So I answer the door at 10:30 this morning and suffer the UPS guy's stinging disdain, because while he's been hard at work for hours, I'm still bleary-eyed and pj-clad at this scandalous hour of the day.
I tell myself to shrug it off, as I rub the sleep from my eyes and squint at the form he's asked me to sign. After all, I worked last night until 1 a.m., and didn't get to bed until 2. Subtract the hour it took me to fall asleep, and by the time his urgent knocking startled me from my dreams, I'd probably had less sleep than he did.
It wouldn't matter to him. He knew what was up here; he had a layabout, a sluggard, one of those pale, baggy-eyed night people on his hands.
To tell you the truth, I can't really blame him. I detest waking, achy and dazed, hours after the rest of the world has hit its stride. It makes you feel wooly-headed and detached from your surroundings. It makes you feel lazy and left behind.
I know there are many out there like me — natural night owls whose only crime is to sleep out of synch with our bushy-tailed peers. They call us lay-a-beds; they call us idlers; but here's a newsflash, Bub: We're not lazy at all, see, we're just more attuned to our natural rhythms than you are.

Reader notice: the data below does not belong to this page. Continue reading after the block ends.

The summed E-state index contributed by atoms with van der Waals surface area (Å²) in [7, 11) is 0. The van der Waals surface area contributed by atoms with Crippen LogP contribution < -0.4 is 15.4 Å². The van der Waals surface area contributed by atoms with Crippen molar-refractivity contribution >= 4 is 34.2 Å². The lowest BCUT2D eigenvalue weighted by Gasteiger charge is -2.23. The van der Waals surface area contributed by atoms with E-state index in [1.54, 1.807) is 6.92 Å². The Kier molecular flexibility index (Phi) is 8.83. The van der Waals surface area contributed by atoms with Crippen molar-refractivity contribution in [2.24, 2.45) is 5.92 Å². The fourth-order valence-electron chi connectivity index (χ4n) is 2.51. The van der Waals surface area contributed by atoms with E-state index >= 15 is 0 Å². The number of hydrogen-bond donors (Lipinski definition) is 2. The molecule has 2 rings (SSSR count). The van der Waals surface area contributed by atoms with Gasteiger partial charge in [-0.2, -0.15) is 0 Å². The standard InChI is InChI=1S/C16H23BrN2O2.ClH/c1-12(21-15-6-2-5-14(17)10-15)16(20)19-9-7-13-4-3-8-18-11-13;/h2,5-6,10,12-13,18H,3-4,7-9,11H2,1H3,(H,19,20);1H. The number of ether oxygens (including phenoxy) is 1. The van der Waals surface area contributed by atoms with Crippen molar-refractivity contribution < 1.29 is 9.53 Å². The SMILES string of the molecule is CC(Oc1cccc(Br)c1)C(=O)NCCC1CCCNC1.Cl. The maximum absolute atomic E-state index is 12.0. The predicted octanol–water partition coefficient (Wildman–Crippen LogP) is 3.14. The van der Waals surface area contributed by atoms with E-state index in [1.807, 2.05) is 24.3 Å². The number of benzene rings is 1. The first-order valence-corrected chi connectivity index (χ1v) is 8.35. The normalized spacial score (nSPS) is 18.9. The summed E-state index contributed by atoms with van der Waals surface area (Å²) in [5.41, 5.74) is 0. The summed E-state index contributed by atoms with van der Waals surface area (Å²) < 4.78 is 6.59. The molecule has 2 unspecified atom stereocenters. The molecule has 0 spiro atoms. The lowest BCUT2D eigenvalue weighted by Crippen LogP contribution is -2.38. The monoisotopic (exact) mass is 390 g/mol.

That's what Dr. Clerk told me, as part of the all-inclusive head-to-toe sleep study he performed on me at the Stanford Sleep Disorders Clinic. He'd already diagnosed a breathing problem that disrupted my sleep cycles (upper airway resistance syndrome), and the way I'd conditioned myself not to fall asleep (psychophysiological insomnia). And now he was ready to put a name to my late sleep/wake cycle: He called it Delayed Sleep Phase Syndrome and said it was caused by a problem with my biological clock.
Setting Back the Internal Clock
Yes, we all have biological clocks that tell our bodies when to sleep and when to rise. It's made up of a tiny bundle of nerve cells in the hypothalamus region of the brain, which scientists affectionately call the suprachiasmatic nucleus. This is one amazing little timepiece: waterproof, self-winding, remarkably precise. (You can actually snip it out whole, store it in a petrie dish, and it will still keep perfect time.)
The only problem with this brain-bound Bulova is that it measures 25 hours in a day. (Researchers call this a "circadian" rhythm, which means roughly "something that lasts about as long as a day.")
And it's not a small problem. If we let that inner clock rule, our bedtimes, according to the 24-hour external clock we must live by, would slip back one hour each night. We'd sleep, and wake, later and later and later. What a disaster! People would be lunching at night and bowling at dawn. And forget about trying to find the cable guy altogether.